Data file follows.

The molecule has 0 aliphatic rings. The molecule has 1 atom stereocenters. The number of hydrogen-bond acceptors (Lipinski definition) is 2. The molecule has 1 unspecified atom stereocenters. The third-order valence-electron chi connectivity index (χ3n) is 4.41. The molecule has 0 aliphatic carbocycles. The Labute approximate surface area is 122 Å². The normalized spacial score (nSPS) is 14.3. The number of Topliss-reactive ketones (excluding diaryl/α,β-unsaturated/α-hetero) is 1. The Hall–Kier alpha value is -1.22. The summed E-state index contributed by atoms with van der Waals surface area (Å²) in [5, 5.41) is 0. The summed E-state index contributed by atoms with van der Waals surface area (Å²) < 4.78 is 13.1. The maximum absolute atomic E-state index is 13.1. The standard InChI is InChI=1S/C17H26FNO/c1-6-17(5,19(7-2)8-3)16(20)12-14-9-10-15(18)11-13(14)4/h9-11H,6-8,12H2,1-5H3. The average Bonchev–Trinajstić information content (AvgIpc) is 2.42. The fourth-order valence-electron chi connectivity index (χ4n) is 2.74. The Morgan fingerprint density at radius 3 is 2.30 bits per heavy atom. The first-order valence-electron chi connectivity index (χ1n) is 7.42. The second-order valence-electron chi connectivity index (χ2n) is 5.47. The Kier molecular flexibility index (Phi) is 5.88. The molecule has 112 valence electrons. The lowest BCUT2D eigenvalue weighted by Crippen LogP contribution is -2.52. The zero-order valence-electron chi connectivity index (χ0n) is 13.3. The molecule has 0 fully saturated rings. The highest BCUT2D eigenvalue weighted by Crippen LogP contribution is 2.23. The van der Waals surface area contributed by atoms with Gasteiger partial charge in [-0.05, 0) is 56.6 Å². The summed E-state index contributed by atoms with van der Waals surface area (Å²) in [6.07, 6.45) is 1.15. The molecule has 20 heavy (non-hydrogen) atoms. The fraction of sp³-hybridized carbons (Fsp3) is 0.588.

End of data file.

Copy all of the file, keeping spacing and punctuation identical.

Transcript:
The molecule has 0 aliphatic rings. The molecule has 1 atom stereocenters. The number of hydrogen-bond acceptors (Lipinski definition) is 2. The molecule has 1 unspecified atom stereocenters. The third-order valence-electron chi connectivity index (χ3n) is 4.41. The molecule has 0 aliphatic carbocycles. The Labute approximate surface area is 122 Å². The normalized spacial score (nSPS) is 14.3. The number of Topliss-reactive ketones (excluding diaryl/α,β-unsaturated/α-hetero) is 1. The Hall–Kier alpha value is -1.22. The summed E-state index contributed by atoms with van der Waals surface area (Å²) in [5, 5.41) is 0. The summed E-state index contributed by atoms with van der Waals surface area (Å²) < 4.78 is 13.1. The maximum absolute atomic E-state index is 13.1. The standard InChI is InChI=1S/C17H26FNO/c1-6-17(5,19(7-2)8-3)16(20)12-14-9-10-15(18)11-13(14)4/h9-11H,6-8,12H2,1-5H3. The average Bonchev–Trinajstić information content (AvgIpc) is 2.42. The fourth-order valence-electron chi connectivity index (χ4n) is 2.74. The Morgan fingerprint density at radius 3 is 2.30 bits per heavy atom. The first-order valence-electron chi connectivity index (χ1n) is 7.42. The second-order valence-electron chi connectivity index (χ2n) is 5.47. The Kier molecular flexibility index (Phi) is 5.88. The molecule has 112 valence electrons. The lowest BCUT2D eigenvalue weighted by Crippen LogP contribution is -2.52. The zero-order valence-electron chi connectivity index (χ0n) is 13.3. The molecule has 0 fully saturated rings. The highest BCUT2D eigenvalue weighted by Crippen LogP contribution is 2.23. The van der Waals surface area contributed by atoms with Gasteiger partial charge in [-0.05, 0) is 56.6 Å². The summed E-state index contributed by atoms with van der Waals surface area (Å²) in [6.07, 6.45) is 1.15. The molecule has 20 heavy (non-hydrogen) atoms. The fraction of sp³-hybridized carbons (Fsp3) is 0.588.